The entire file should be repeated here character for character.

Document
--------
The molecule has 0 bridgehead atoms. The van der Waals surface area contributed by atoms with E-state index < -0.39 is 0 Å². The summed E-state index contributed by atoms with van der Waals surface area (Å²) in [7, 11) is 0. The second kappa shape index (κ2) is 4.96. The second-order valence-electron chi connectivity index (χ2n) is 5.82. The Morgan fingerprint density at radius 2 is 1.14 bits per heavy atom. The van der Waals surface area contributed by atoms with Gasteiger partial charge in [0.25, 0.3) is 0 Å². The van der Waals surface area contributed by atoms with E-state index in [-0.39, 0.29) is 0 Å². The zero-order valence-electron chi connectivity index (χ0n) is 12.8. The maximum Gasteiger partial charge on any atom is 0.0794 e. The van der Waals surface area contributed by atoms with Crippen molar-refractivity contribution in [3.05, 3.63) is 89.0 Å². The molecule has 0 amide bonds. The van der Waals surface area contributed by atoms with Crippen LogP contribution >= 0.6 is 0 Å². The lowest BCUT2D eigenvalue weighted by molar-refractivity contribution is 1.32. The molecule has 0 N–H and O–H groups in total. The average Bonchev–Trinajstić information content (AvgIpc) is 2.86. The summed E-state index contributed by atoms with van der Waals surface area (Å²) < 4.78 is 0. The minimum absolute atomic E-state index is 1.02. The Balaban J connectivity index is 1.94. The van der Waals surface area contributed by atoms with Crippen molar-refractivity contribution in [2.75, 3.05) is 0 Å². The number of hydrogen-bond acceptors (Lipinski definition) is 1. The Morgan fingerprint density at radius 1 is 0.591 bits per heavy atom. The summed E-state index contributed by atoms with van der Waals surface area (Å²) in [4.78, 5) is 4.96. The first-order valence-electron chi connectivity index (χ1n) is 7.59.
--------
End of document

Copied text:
The molecule has 0 bridgehead atoms. The van der Waals surface area contributed by atoms with E-state index < -0.39 is 0 Å². The summed E-state index contributed by atoms with van der Waals surface area (Å²) in [7, 11) is 0. The second kappa shape index (κ2) is 4.96. The second-order valence-electron chi connectivity index (χ2n) is 5.82. The Morgan fingerprint density at radius 2 is 1.14 bits per heavy atom. The van der Waals surface area contributed by atoms with Gasteiger partial charge in [0.25, 0.3) is 0 Å². The van der Waals surface area contributed by atoms with E-state index in [-0.39, 0.29) is 0 Å². The zero-order valence-electron chi connectivity index (χ0n) is 12.8. The maximum Gasteiger partial charge on any atom is 0.0794 e. The van der Waals surface area contributed by atoms with Crippen molar-refractivity contribution in [3.05, 3.63) is 89.0 Å². The molecule has 0 amide bonds. The van der Waals surface area contributed by atoms with Crippen LogP contribution >= 0.6 is 0 Å². The lowest BCUT2D eigenvalue weighted by molar-refractivity contribution is 1.32. The molecule has 0 N–H and O–H groups in total. The average Bonchev–Trinajstić information content (AvgIpc) is 2.86. The summed E-state index contributed by atoms with van der Waals surface area (Å²) < 4.78 is 0. The minimum absolute atomic E-state index is 1.02. The Balaban J connectivity index is 1.94. The van der Waals surface area contributed by atoms with Crippen molar-refractivity contribution in [2.75, 3.05) is 0 Å². The number of hydrogen-bond acceptors (Lipinski definition) is 1. The Morgan fingerprint density at radius 1 is 0.591 bits per heavy atom. The summed E-state index contributed by atoms with van der Waals surface area (Å²) in [4.78, 5) is 4.96. The first-order valence-electron chi connectivity index (χ1n) is 7.59.